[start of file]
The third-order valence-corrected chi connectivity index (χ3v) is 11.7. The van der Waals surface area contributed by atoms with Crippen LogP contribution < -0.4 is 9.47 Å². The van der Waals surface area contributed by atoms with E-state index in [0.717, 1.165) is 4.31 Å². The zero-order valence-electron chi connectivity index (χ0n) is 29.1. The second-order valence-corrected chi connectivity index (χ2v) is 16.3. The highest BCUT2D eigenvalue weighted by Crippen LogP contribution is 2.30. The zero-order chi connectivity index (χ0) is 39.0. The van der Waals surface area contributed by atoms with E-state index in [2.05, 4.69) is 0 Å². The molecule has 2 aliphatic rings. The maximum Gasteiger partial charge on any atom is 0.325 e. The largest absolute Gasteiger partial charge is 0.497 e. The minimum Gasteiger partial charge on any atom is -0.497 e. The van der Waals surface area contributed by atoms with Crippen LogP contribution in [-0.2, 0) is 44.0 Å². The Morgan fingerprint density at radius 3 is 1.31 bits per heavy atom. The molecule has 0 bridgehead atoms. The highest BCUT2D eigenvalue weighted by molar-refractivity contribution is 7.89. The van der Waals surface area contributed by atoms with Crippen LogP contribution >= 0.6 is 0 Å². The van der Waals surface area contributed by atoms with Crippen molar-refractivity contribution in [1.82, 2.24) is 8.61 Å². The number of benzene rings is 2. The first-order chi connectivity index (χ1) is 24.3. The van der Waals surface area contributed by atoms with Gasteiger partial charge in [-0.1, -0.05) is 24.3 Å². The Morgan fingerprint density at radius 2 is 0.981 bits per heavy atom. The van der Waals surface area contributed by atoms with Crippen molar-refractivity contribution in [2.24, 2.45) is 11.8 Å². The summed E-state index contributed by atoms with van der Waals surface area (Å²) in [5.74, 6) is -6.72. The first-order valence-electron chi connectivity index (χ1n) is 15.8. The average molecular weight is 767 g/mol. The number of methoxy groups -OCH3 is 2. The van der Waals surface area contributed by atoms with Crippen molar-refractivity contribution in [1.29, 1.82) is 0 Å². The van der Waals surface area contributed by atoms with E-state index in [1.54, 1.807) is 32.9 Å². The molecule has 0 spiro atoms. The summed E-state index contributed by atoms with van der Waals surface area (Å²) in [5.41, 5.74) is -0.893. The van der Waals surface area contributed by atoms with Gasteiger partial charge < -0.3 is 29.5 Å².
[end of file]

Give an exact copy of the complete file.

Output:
The third-order valence-corrected chi connectivity index (χ3v) is 11.7. The van der Waals surface area contributed by atoms with Crippen LogP contribution < -0.4 is 9.47 Å². The van der Waals surface area contributed by atoms with E-state index in [0.717, 1.165) is 4.31 Å². The zero-order valence-electron chi connectivity index (χ0n) is 29.1. The second-order valence-corrected chi connectivity index (χ2v) is 16.3. The highest BCUT2D eigenvalue weighted by Crippen LogP contribution is 2.30. The zero-order chi connectivity index (χ0) is 39.0. The van der Waals surface area contributed by atoms with E-state index in [2.05, 4.69) is 0 Å². The molecule has 2 aliphatic rings. The maximum Gasteiger partial charge on any atom is 0.325 e. The largest absolute Gasteiger partial charge is 0.497 e. The minimum Gasteiger partial charge on any atom is -0.497 e. The van der Waals surface area contributed by atoms with Crippen LogP contribution in [-0.2, 0) is 44.0 Å². The Morgan fingerprint density at radius 3 is 1.31 bits per heavy atom. The molecule has 0 bridgehead atoms. The highest BCUT2D eigenvalue weighted by molar-refractivity contribution is 7.89. The van der Waals surface area contributed by atoms with Crippen LogP contribution >= 0.6 is 0 Å². The van der Waals surface area contributed by atoms with Crippen molar-refractivity contribution in [1.82, 2.24) is 8.61 Å². The number of benzene rings is 2. The first-order chi connectivity index (χ1) is 24.3. The van der Waals surface area contributed by atoms with Gasteiger partial charge in [-0.1, -0.05) is 24.3 Å². The Morgan fingerprint density at radius 2 is 0.981 bits per heavy atom. The van der Waals surface area contributed by atoms with Crippen molar-refractivity contribution in [2.24, 2.45) is 11.8 Å². The summed E-state index contributed by atoms with van der Waals surface area (Å²) in [5.74, 6) is -6.72. The first-order valence-electron chi connectivity index (χ1n) is 15.8. The average molecular weight is 767 g/mol. The number of methoxy groups -OCH3 is 2. The van der Waals surface area contributed by atoms with Crippen molar-refractivity contribution in [1.29, 1.82) is 0 Å². The van der Waals surface area contributed by atoms with E-state index in [1.54, 1.807) is 32.9 Å². The molecule has 0 spiro atoms. The summed E-state index contributed by atoms with van der Waals surface area (Å²) in [5.41, 5.74) is -0.893. The van der Waals surface area contributed by atoms with Gasteiger partial charge < -0.3 is 29.5 Å².